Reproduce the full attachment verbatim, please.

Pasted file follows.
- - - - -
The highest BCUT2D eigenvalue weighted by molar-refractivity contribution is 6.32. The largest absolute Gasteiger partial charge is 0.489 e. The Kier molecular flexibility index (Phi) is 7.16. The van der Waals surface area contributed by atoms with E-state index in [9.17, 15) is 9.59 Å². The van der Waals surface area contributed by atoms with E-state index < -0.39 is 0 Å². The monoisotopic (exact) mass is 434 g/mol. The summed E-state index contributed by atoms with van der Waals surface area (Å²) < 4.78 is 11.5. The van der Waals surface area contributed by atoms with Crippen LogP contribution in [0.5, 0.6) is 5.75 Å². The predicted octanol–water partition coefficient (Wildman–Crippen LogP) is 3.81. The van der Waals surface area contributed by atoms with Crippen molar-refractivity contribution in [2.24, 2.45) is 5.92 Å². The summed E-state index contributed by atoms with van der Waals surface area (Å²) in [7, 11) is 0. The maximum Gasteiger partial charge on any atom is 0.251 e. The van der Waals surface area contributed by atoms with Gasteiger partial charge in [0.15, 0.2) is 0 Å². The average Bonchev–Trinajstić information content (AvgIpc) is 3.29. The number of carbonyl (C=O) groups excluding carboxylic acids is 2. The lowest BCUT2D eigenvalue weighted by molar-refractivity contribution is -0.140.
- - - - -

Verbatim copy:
The highest BCUT2D eigenvalue weighted by molar-refractivity contribution is 6.32. The largest absolute Gasteiger partial charge is 0.489 e. The Kier molecular flexibility index (Phi) is 7.16. The van der Waals surface area contributed by atoms with E-state index in [9.17, 15) is 9.59 Å². The van der Waals surface area contributed by atoms with E-state index < -0.39 is 0 Å². The monoisotopic (exact) mass is 434 g/mol. The summed E-state index contributed by atoms with van der Waals surface area (Å²) < 4.78 is 11.5. The van der Waals surface area contributed by atoms with Crippen LogP contribution in [0.5, 0.6) is 5.75 Å². The predicted octanol–water partition coefficient (Wildman–Crippen LogP) is 3.81. The van der Waals surface area contributed by atoms with Crippen molar-refractivity contribution in [2.24, 2.45) is 5.92 Å². The summed E-state index contributed by atoms with van der Waals surface area (Å²) in [7, 11) is 0. The maximum Gasteiger partial charge on any atom is 0.251 e. The van der Waals surface area contributed by atoms with Gasteiger partial charge in [0.15, 0.2) is 0 Å². The average Bonchev–Trinajstić information content (AvgIpc) is 3.29. The number of carbonyl (C=O) groups excluding carboxylic acids is 2. The lowest BCUT2D eigenvalue weighted by molar-refractivity contribution is -0.140.